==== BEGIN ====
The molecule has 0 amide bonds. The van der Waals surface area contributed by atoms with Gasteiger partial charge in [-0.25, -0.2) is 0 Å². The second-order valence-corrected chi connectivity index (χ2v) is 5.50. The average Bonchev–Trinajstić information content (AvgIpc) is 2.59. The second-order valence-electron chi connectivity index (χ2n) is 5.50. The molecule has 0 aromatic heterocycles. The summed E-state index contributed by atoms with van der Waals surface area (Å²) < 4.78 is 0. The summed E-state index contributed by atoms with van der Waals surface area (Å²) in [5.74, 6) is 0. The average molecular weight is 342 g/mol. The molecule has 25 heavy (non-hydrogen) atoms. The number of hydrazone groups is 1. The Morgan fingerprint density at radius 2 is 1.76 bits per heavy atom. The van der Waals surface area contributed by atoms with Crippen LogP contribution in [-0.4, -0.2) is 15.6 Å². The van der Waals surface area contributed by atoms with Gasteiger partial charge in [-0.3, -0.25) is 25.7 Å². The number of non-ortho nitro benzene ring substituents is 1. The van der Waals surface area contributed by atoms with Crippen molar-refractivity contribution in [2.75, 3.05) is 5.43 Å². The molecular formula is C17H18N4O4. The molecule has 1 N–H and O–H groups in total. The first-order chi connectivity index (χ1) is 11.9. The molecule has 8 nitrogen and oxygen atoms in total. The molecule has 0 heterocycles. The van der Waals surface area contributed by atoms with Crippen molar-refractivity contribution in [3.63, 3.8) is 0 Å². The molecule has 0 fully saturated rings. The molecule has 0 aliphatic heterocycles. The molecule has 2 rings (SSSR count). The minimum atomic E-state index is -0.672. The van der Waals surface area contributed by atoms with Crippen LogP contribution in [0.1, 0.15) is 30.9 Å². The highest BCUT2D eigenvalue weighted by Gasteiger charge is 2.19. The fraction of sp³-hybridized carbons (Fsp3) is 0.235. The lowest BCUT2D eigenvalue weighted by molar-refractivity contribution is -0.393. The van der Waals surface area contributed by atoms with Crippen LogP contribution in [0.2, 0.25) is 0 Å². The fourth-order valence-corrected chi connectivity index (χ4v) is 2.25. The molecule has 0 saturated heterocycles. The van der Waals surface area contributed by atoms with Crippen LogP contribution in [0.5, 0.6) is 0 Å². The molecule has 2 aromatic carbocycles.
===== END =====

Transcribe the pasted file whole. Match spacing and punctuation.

The molecule has 0 amide bonds. The van der Waals surface area contributed by atoms with Gasteiger partial charge in [-0.25, -0.2) is 0 Å². The second-order valence-corrected chi connectivity index (χ2v) is 5.50. The average Bonchev–Trinajstić information content (AvgIpc) is 2.59. The second-order valence-electron chi connectivity index (χ2n) is 5.50. The molecule has 0 aromatic heterocycles. The summed E-state index contributed by atoms with van der Waals surface area (Å²) < 4.78 is 0. The summed E-state index contributed by atoms with van der Waals surface area (Å²) in [5.74, 6) is 0. The average molecular weight is 342 g/mol. The molecule has 25 heavy (non-hydrogen) atoms. The number of hydrazone groups is 1. The Morgan fingerprint density at radius 2 is 1.76 bits per heavy atom. The van der Waals surface area contributed by atoms with Crippen LogP contribution in [-0.4, -0.2) is 15.6 Å². The van der Waals surface area contributed by atoms with Gasteiger partial charge in [-0.3, -0.25) is 25.7 Å². The number of non-ortho nitro benzene ring substituents is 1. The van der Waals surface area contributed by atoms with Crippen molar-refractivity contribution in [2.75, 3.05) is 5.43 Å². The molecular formula is C17H18N4O4. The molecule has 1 N–H and O–H groups in total. The first-order chi connectivity index (χ1) is 11.9. The molecule has 8 nitrogen and oxygen atoms in total. The molecule has 0 heterocycles. The van der Waals surface area contributed by atoms with Crippen molar-refractivity contribution in [3.63, 3.8) is 0 Å². The molecule has 0 fully saturated rings. The molecule has 0 aliphatic heterocycles. The molecule has 2 rings (SSSR count). The minimum atomic E-state index is -0.672. The van der Waals surface area contributed by atoms with Crippen LogP contribution in [0.1, 0.15) is 30.9 Å². The highest BCUT2D eigenvalue weighted by Gasteiger charge is 2.19. The fraction of sp³-hybridized carbons (Fsp3) is 0.235. The lowest BCUT2D eigenvalue weighted by molar-refractivity contribution is -0.393. The van der Waals surface area contributed by atoms with Crippen LogP contribution in [0.2, 0.25) is 0 Å². The fourth-order valence-corrected chi connectivity index (χ4v) is 2.25. The molecule has 0 saturated heterocycles. The van der Waals surface area contributed by atoms with Crippen LogP contribution in [0.5, 0.6) is 0 Å². The molecule has 2 aromatic carbocycles.